Ghana-based Benjamin Lebrave speaks fluent French and English, and can schmooze in Spanish and Portuguese. He’ll report on new African music every other week. This week, he shares Ajebutter22′s “Senrenre.”
Last weekend, I hopped on a train in the Netherlands, where a couple of guys were blasting jams out of their Blackberrys. A lot of people were getting annoyed, but it made me bob my head, listening to their dope dancehall, a little kuduro and, inevitably, D’Banj’s “Oliver Twist.” I was so excited to hear exactly the kind of stuff I play in my DJ sets in such a random, everyday setting. The scene also reminded me of how connected music can be today, within limits: Oliver Twist doesn’t really play anymore in Accra, and I doubt it still plays much in Nigeria. But in Europe, within certain scenes, it’s still very much unavoidable.
I’m always curious about the shrinking boundaries between African music at home and abroad. Lately I assumed the gap had disappeared, and that current hits in Accra played in London, for instance. But a couple of months ago I had an interesting conversation with Ace from BBC 1xtra, after which I also visited London and realized I was wrong. There is still a delay, and more importantly, a filter: some Ghanaian hits make it in the UK, usually with a few months delay. But many top songs never make it, and I’m still not sure why.
This is not an exclusively Ghanaian phenomenon of course, and the same goes with Nigerian music. However an interesting reverse phenomenon is songs breaking in the UK first, then spreading at home in Lagos. This is the case with a song I heard just a couple of weeks ago, that instantly blew me away, “Senrenre,” by Ajebutter22:
Download: Ajebutter22 f. Taymi B, “Senrenre”
“Senrenre” is slang for unnecessary stuff, something over the top. The cool thing here is the song is bringing a very different flavor to the Nigerian pop scene. I spoke to Ajebutter22 and beatmaker Platinum Toxx, of production crew Studio Magic, who said: “Compared to what afrobeats normally is, we took the production in a different direction, we tried to fuse different things. We’ve been outside of Nigeria for a while, so [the music] reflects what we are exposed to. It’s not typical afrobeat music, it has a dubstep influence, which is something we picked up here.”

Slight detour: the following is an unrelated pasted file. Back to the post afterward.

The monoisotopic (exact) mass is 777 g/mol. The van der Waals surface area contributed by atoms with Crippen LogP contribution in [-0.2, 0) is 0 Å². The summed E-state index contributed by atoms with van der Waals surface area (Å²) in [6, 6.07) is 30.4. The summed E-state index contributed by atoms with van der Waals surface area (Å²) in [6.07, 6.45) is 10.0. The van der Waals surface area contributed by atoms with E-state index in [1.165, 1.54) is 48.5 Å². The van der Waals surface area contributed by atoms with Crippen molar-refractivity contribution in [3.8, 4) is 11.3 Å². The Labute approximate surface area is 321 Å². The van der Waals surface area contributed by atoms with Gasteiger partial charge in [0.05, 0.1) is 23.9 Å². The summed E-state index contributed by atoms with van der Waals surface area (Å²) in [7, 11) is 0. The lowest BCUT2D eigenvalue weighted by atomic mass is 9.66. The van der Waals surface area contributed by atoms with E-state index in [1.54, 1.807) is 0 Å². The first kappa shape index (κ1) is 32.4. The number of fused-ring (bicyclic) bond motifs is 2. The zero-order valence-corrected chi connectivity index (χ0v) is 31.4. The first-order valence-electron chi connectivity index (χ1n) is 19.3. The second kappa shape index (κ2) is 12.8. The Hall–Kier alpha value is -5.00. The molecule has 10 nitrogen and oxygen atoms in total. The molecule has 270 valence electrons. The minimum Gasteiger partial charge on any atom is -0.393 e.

I asked them about the connection between London and Lagos. Platinum Toxx told me “the blog community brings everybody together within the Lagos afrobeat/afropop scene. The London scene is spill-overs; not everything makes it here. Also in London, there is stuff from Ghana. We get the same music, but not everything.” As I tried to understand why London is, in a way, behind, he adds: “In Nigeria, DJs might break a song, whereas in London they mostly follow.”
It makes sense. It also explains why “Senrenre” is breaking in Nigeria. “Thanks to the internet, everything goes together, I haven’t been to Lagos since the release, but I heard the song plays on the radio and on TV. Still, we can only take it to a certain level. We have to go to Nigeria to bring it up further”. And they are going in the next few days.
The song came out in January, but the video is only a few weeks old. After an initial buzz earlier this year, the video is giving Ajebutter22 a serious boost. The extra time since January has enabled him to prepare a full, diverse album. He wants to show range and surprise people at a time when he feels everything is sounding the same: “In Nigeria, people just want to make money. It’s not about projects anymore, it’s just about hit songs.” He adds: “80 percent of the industry is pop, even artists who were rappers two years ago now want to be pop artists.” It’s either pop, or “you are put in a box as different, like Asa.”
Not satisfied with this situation, Ajebutter22 took a bit more time to focus on his debut album, which is in its final stages before an imminent release. It ranges from this dubstep tinged afrobeat banger to much more traditional sounds. A lot more senrenre to look forward to.